The installation of domestic / residential sprinkler systems in homes will extinguish the risk - and prevent the spread of fire with its fast response. Fire sprinkler systems are designed to protect you and your family from terrible injury or loss of life. Fire can also severely damage or completely destroy the building in which it started, and any neighbouring (surrounding) buildings in close proximity to it.
Residential sprinkler systems are designed to fight fires at the early stage in their development thereby controlling the fire and allowing you to get to safety. The cost of installing a domestic/residential sprinkler system is nothing compared to the safety of you and your family.
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There are three different ways of supplying (configuring) water to domestic / residential sprinkler systems:
Note: If using water from a stored water supply for residential sprinkler systems then it is absolutely important that the storage capacity of the cistern/tank is calculated (sized) and installed correctly to provide the right pressure and flow rate to the sprinkler heads (minimum 10 minutes for domestic and 20 minutes for residential properties) according to the manufacturers recommendation.
Water can also be automatically pumped to the sprinkler system from a stored supply, a pressure tank or vessel, or an automatic booster pump which can draw water from either the water main or storage cistern/tank. However, the direct connection to the water main where possible is the preferred method.
All domestic / residential sprinkler systems rely upon a continuous water supply at the right pressure to operate.
There are three types of residential sprinkler systems:
Generally copper and stainless steel pipework is used for domestic/residential systems, however, chlorinated polyvinyl chloride (CPVC) pipe is also suitable. The melting point of copper is around 1083°C - this means copper pipework will not be adversely effected by the heat of a domestic fire.
A domestic/residential fire sprinkler system should have:
Sprinkler heads are the water outlet points from a sprinkler system and they are designed to discharge water in a predetermined pattern. Different types of sprinkler heads produce different patterns.
The sprinkler head operates when (depending on type) a predetermined critical temperature level has been reached. This critical temperature is known as the 'temperature rating' of the sprinkler.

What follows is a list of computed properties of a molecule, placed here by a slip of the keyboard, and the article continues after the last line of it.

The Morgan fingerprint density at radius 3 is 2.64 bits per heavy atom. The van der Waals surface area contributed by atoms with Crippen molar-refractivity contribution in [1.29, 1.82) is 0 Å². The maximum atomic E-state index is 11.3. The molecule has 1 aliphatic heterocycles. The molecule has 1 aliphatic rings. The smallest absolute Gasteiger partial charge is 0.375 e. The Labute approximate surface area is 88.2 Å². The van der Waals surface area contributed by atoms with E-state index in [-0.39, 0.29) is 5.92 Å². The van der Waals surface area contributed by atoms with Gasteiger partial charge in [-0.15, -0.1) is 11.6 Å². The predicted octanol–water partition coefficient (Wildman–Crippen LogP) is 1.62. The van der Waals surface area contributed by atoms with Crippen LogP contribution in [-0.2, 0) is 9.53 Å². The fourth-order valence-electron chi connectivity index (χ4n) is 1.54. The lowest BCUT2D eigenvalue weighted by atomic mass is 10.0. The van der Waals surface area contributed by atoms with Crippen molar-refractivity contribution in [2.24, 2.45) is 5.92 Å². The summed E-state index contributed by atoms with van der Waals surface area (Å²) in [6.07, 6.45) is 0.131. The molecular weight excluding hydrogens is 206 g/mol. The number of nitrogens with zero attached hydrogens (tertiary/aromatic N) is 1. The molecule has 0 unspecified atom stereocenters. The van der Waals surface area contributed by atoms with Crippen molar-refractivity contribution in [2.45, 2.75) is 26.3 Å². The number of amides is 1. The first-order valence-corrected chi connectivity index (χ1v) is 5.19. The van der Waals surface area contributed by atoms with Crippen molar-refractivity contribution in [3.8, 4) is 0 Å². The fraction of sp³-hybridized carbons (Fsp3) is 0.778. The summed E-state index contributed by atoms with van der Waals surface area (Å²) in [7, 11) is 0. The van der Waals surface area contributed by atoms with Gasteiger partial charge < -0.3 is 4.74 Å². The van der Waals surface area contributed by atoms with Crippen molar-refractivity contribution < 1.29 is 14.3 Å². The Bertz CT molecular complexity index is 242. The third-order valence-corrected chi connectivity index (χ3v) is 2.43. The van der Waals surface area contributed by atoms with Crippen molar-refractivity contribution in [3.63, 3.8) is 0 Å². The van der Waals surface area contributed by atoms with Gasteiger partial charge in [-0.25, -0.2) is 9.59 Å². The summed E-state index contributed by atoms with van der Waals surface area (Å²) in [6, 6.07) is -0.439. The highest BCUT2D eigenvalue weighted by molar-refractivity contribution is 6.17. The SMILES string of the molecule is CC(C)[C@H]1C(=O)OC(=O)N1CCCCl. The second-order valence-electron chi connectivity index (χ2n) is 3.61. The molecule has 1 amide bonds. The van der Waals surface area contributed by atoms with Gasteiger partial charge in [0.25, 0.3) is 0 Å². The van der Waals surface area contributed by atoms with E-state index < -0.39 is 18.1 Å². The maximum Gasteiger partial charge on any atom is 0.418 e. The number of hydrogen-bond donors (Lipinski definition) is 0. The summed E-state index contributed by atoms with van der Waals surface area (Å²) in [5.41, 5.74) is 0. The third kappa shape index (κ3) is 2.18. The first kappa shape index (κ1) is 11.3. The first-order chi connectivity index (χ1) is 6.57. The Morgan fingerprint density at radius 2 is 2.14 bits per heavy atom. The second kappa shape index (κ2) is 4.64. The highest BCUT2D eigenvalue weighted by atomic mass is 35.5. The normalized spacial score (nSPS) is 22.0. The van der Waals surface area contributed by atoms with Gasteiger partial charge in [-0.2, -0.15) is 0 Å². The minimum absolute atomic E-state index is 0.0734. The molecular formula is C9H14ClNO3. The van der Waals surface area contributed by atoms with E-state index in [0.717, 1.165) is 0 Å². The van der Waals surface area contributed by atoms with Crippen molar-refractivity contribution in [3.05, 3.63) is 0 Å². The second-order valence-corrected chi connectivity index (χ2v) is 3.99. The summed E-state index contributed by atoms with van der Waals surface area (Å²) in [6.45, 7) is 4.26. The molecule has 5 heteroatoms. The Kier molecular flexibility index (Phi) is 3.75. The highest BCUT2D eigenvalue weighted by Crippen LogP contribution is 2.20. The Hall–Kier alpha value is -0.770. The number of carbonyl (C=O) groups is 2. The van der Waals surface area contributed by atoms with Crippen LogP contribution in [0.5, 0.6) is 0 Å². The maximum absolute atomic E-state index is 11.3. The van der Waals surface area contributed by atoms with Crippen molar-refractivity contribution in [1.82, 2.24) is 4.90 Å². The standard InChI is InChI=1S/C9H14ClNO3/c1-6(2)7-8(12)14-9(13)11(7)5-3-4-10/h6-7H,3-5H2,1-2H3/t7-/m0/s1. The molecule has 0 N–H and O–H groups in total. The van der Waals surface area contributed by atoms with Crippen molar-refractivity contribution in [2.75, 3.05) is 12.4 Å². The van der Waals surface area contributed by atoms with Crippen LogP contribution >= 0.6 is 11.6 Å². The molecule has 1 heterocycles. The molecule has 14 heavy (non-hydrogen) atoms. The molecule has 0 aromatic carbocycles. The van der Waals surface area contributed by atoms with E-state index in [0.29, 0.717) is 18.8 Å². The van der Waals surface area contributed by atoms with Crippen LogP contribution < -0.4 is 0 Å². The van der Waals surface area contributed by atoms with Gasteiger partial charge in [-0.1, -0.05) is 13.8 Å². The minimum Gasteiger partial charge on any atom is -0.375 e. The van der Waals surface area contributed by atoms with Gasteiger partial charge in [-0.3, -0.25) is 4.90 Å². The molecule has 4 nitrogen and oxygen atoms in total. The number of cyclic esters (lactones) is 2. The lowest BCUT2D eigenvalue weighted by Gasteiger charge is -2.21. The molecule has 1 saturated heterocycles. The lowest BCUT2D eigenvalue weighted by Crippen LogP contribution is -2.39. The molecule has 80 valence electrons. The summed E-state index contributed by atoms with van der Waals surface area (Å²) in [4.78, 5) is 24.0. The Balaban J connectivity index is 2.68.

For example, in the UK the residential sprinkler systems temperature rating for a sprinkler head under normal conditions will be 57°C or 68°C. However, the temperature rating should be at least 30°C above (greater than) the anticipated ambient room temperature and a rating within 79°C to 100°C if installed under glazed roofs where temperatures can be elevated in the summer months.
There are two basic types of sprinkler heads:
The silica or quartzoid type bulb is filled with liquid that expands at a predetermined temperature, this expansion breaks the bulb thereby opening the valve in the sprinkler head allowing the water to flow.
With the solder strut type the valve is held shut by the solder strut, this solder melts at a predetermined temperature therefore allowing the valve to fall open and the water to flow.
Table below shows the different liquid colours and their breaking temperatures
The maintenance of residential sprinkler systems is the responsibility of the property owner. You must make arrangements for the system to be regularly (annually) checked and tested by a qualified installer, and you should pay particular attention to the maintenance instructions provided to you by the installer.
Domestic / residential sprinkler systems are not as common as they should be in households and as a result of this there are some misconceptions associated with sprinkler systems. For example:
Smoke alarms will provide enough protection
Sprinkler heads can accidentally go off
In a fire all the sprinkler heads go off
Sprinkler systems can cause a lot of water damage
A fire can only start and exist if three basic essential ingredients come together, and they are:
This is sometimes referred to as the 'Fire Triangle'. If any one side is removed the fire will be extinguished as a result. All forms of fires are extinguished by using this basic principle.
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